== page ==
A wonderful piece of Mughal pomp, the red-and-white Jama Masjid is India’s largest mosque. Its courtyard is large enough to accommodate the prostrated bodies of 25,000 worshippers. It was designed by Shah Jahan and built by a workforce of five thousand people between 1644 and 1656. Originally called Masjid-i-Jahanuma (“mosque commanding a view of the world”), this grand structure stands on Bho Jhala, one of Shahjahanabad’s two hills, and looks east to the sprawling Red Fort, and down on the seething streets of Old Delhi. Broad, red-sandstone staircases lead to gateways on the east, north and southern sides, where worshippers and visitors alike must remove their shoes (the custodian will guard them for you for a small tip).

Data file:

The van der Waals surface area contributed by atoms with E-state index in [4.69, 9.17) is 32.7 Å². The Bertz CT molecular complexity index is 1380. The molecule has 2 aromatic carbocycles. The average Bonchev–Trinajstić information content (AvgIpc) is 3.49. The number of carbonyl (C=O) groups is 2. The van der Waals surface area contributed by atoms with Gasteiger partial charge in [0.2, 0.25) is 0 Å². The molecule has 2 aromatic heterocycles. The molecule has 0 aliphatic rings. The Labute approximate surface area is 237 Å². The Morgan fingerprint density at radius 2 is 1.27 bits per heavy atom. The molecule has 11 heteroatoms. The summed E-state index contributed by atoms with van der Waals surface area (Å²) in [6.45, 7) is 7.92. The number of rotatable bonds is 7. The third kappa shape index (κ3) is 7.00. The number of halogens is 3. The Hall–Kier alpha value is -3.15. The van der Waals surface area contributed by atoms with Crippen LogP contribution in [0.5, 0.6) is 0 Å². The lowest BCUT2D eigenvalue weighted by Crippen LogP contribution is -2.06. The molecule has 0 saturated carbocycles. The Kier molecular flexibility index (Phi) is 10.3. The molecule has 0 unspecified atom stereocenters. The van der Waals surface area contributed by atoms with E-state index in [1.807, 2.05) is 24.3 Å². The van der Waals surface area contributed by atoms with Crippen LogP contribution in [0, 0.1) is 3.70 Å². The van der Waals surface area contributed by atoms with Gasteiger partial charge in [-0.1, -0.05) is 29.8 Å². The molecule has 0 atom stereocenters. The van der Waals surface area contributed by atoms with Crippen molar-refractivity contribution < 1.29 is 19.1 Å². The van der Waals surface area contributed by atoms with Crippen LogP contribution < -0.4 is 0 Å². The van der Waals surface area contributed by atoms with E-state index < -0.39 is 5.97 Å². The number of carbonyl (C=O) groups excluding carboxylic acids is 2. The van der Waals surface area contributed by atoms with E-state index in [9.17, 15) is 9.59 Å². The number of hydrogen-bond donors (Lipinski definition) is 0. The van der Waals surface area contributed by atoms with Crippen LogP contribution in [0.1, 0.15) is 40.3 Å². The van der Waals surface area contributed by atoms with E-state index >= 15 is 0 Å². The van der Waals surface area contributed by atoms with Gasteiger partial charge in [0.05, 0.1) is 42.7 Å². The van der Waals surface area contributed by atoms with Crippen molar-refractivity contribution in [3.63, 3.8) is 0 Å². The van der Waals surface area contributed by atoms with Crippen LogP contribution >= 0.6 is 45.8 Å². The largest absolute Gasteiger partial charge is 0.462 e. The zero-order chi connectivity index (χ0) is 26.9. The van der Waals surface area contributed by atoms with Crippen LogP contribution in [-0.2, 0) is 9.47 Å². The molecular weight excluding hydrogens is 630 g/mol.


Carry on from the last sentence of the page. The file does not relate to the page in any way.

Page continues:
Once inside the courtyard, your eyes will be drawn to the three bulbous marble domes crowning the main prayer hall on the west side (facing Mecca), fronted by a series of high cusped arches, and sheltering the mihrab, the central niche in the west wall indicating the direction of prayer. The pool in the centre is used for ritual ablutions. At each corner of the square yard a slender minaret crowned with a marble dome rises to the sky, and it’s worth climbing the tower south of the main sanctuary for a view over Delhi. In the northeast corner a white shrine protects a collection of Muhammad’s relics, including his sandals, a hair from his beard and his “footprint” miraculously embedded in a marble slab.

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